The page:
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Mexican Dress Pattern Download Hi, I'm the Mexican Dress Lady! I've created this site to share the secrets of making a traditional Mexican Puebla Dress and other beautiful projects with you. My illustrated instruction booklets take you step-by-step through sewing and embroidering my super easy Mexican Peasant Dress, Native American Triad Dress and more.

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The Mexican Dress in Craft Magazine
 

Use Vintage Embroidery from Vintage Tablecloths and Vintage Pillowcases in Your Sewing Projects!

Make a blouse, dress, shawl or nightgown using vintage embroidery from your vintage embroidered treasures!

I have a page on this site dedicated to all the wonderful, creative things my customers have done with the Mexican Dress pattern, but when customer Rayne W. (visit her blog, CollectingJourneys) sent me photos of her fantastic projects, I thought it was time to create a brand new page! Just look at what Rayne has done using vintage embroidered tablecloths and vintage embroidered pillowcases to make these pretty Mexican Peasant Blouses:

blouse made with vintage tablecloth embroidery

Using my Mexican Dress Instruction Booklet, Rayne dove into her treasured store of wonderful embroidered vintage tablecloths and pillowcases and put her amazing crafting know-how to work to create what I have to say are some of the cutest peasant tops I have ever seen. Look at the chicken one! And the little kitty! And those charming, romantic birds on the pretty pink blouse. As Rayne's photos demonstrate, you could go about using vintage embroidered pillowcases, tablecloths, aprons and what-have-you in a number of ways. You can cut out portions of the old tablecloths, etc. and simply applique them to the finished clothing, as it appears she's done with the pink blouse. Or, you could photocopy or trace the patterns from the vintage pieces onto your garment pattern pieces and do the embroidery yourself. As you can see, Rayne added pretty finishing stitches around the edges of neck and sleeves on many of her blouses and by working in the colors of the main embroidery motif, each peasant blouse has a fine, finished look.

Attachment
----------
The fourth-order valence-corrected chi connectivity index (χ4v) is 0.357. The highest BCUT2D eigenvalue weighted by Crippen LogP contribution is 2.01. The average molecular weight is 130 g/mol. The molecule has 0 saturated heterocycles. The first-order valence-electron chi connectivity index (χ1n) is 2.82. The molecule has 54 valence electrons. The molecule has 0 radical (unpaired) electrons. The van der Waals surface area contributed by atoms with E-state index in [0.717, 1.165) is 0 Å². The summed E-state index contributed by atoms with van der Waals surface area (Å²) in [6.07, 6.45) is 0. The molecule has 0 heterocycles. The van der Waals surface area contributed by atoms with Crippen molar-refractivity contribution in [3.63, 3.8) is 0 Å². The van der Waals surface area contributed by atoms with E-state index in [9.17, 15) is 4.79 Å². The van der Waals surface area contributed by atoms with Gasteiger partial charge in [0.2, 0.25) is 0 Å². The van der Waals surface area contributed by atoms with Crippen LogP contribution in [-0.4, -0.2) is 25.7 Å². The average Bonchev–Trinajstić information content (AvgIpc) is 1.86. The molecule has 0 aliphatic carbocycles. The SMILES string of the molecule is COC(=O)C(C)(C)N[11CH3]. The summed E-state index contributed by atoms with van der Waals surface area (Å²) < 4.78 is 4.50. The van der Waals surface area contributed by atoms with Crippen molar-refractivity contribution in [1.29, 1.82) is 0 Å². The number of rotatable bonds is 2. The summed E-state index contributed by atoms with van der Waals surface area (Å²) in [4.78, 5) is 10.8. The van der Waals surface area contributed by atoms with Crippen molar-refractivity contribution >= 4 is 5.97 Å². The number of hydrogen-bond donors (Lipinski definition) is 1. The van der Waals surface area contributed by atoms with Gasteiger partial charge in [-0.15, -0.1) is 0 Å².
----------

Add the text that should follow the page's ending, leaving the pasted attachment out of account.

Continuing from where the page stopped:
So many women enjoy collecting vintage tablecloths, table runners, pillowcases, sheets and other linens. If you're among these beauty-loving ladies, and your store of vintage embroidered items is getting a little on the overwhelming side, why not consider turning some of your stash into wearable art? I can almost guarantee, you will get compliments everywhere you go wearing something made from vintage embroidered textiles! Mass produced modern clothing seldom has the artful touches that were once the hallmark of fashion for women and home, and it can bring a smile to people's faces to see garments that show someone took the time to create something special. Rayne recently mentioned to me that people have been shocked that she would cut up an old tablecloth or quilt, as though such things only belong gathering dust in a museum. I think that's a shame! Why not give those vintage pieces a new life by incorporating them into garments that get to see the light of day again? Some of the embroidery on antique and vintage pieces is so incredibly delightful, it deserves to be seen and admired.

Where To Find Vintage Tablecloths and Linens

Here's a quick list of smart places to seek out vintage embroidered textiles and linens:

  • Thrift stores
  • Antique stores
  • Garage sales
  • Estate sales
  • Relatives' houses (old attics may have treasures Auntie doesn't want anymore)
  • Your attic (when was the last time you looked up there?)
  • Old country stores with second-hand sections
  • eBay and other auction-type sites
  • Classifieds